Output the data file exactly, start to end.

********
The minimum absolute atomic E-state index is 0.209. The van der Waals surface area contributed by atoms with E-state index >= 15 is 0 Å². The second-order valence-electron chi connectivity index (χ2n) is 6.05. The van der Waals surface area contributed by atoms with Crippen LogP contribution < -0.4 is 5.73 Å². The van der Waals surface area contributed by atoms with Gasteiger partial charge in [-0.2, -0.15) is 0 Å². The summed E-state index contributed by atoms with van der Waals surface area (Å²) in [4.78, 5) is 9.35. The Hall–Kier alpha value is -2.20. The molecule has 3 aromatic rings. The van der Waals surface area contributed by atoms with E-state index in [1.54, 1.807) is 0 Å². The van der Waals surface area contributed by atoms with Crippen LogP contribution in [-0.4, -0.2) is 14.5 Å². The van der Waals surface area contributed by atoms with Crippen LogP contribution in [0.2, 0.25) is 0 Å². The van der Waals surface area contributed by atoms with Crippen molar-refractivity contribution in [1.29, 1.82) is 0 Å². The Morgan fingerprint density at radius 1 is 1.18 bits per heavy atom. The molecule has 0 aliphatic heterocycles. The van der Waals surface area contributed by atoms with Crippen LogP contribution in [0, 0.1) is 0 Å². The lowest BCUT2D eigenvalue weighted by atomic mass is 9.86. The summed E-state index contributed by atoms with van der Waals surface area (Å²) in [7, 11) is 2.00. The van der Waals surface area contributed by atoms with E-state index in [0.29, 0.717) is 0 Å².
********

The minimum absolute atomic E-state index is 0.209. The van der Waals surface area contributed by atoms with E-state index >= 15 is 0 Å². The second-order valence-electron chi connectivity index (χ2n) is 6.05. The van der Waals surface area contributed by atoms with Crippen LogP contribution < -0.4 is 5.73 Å². The van der Waals surface area contributed by atoms with Gasteiger partial charge in [-0.2, -0.15) is 0 Å². The summed E-state index contributed by atoms with van der Waals surface area (Å²) in [4.78, 5) is 9.35. The Hall–Kier alpha value is -2.20. The molecule has 3 aromatic rings. The van der Waals surface area contributed by atoms with E-state index in [1.54, 1.807) is 0 Å². The van der Waals surface area contributed by atoms with Crippen LogP contribution in [-0.4, -0.2) is 14.5 Å². The van der Waals surface area contributed by atoms with Crippen LogP contribution in [0.2, 0.25) is 0 Å². The van der Waals surface area contributed by atoms with Crippen molar-refractivity contribution in [1.29, 1.82) is 0 Å². The Morgan fingerprint density at radius 1 is 1.18 bits per heavy atom. The molecule has 0 aliphatic heterocycles. The van der Waals surface area contributed by atoms with Crippen LogP contribution in [0, 0.1) is 0 Å². The lowest BCUT2D eigenvalue weighted by atomic mass is 9.86. The summed E-state index contributed by atoms with van der Waals surface area (Å²) in [7, 11) is 2.00. The van der Waals surface area contributed by atoms with E-state index in [0.29, 0.717) is 0 Å².